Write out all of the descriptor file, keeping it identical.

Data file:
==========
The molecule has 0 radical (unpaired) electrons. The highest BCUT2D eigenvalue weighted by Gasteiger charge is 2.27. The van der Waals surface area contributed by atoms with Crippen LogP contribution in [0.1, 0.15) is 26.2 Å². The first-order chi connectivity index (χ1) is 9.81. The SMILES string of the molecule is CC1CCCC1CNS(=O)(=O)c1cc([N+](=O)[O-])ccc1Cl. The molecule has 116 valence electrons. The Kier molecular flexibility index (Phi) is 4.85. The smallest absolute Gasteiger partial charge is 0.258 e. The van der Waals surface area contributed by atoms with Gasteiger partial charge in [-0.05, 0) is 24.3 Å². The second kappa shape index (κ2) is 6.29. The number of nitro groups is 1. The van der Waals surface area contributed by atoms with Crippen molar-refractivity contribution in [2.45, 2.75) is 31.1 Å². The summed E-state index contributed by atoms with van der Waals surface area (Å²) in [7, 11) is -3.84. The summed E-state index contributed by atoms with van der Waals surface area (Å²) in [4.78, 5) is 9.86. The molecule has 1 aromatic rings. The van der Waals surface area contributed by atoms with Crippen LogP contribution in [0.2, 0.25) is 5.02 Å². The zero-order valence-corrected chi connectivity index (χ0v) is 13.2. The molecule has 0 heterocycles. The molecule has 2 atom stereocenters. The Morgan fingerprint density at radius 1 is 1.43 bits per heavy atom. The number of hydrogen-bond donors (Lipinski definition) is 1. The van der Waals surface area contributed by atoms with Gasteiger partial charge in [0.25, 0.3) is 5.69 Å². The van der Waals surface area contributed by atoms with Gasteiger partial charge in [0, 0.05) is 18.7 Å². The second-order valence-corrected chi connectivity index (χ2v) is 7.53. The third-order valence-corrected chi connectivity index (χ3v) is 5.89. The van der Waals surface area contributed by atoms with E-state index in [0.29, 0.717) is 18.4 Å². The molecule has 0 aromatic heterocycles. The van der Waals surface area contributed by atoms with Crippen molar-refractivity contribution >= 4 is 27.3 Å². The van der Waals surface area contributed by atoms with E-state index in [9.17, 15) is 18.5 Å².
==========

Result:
The molecule has 0 radical (unpaired) electrons. The highest BCUT2D eigenvalue weighted by Gasteiger charge is 2.27. The van der Waals surface area contributed by atoms with Crippen LogP contribution in [0.1, 0.15) is 26.2 Å². The first-order chi connectivity index (χ1) is 9.81. The SMILES string of the molecule is CC1CCCC1CNS(=O)(=O)c1cc([N+](=O)[O-])ccc1Cl. The molecule has 116 valence electrons. The Kier molecular flexibility index (Phi) is 4.85. The smallest absolute Gasteiger partial charge is 0.258 e. The van der Waals surface area contributed by atoms with Gasteiger partial charge in [-0.05, 0) is 24.3 Å². The second kappa shape index (κ2) is 6.29. The number of nitro groups is 1. The van der Waals surface area contributed by atoms with Crippen molar-refractivity contribution in [2.45, 2.75) is 31.1 Å². The summed E-state index contributed by atoms with van der Waals surface area (Å²) in [7, 11) is -3.84. The summed E-state index contributed by atoms with van der Waals surface area (Å²) in [4.78, 5) is 9.86. The molecule has 1 aromatic rings. The van der Waals surface area contributed by atoms with Crippen LogP contribution in [0.2, 0.25) is 5.02 Å². The zero-order valence-corrected chi connectivity index (χ0v) is 13.2. The molecule has 0 heterocycles. The molecule has 2 atom stereocenters. The Morgan fingerprint density at radius 1 is 1.43 bits per heavy atom. The number of hydrogen-bond donors (Lipinski definition) is 1. The van der Waals surface area contributed by atoms with Gasteiger partial charge in [0.25, 0.3) is 5.69 Å². The van der Waals surface area contributed by atoms with Gasteiger partial charge in [0, 0.05) is 18.7 Å². The second-order valence-corrected chi connectivity index (χ2v) is 7.53. The third-order valence-corrected chi connectivity index (χ3v) is 5.89. The van der Waals surface area contributed by atoms with E-state index in [0.29, 0.717) is 18.4 Å². The molecule has 0 aromatic heterocycles. The van der Waals surface area contributed by atoms with Crippen molar-refractivity contribution >= 4 is 27.3 Å². The van der Waals surface area contributed by atoms with E-state index in [9.17, 15) is 18.5 Å².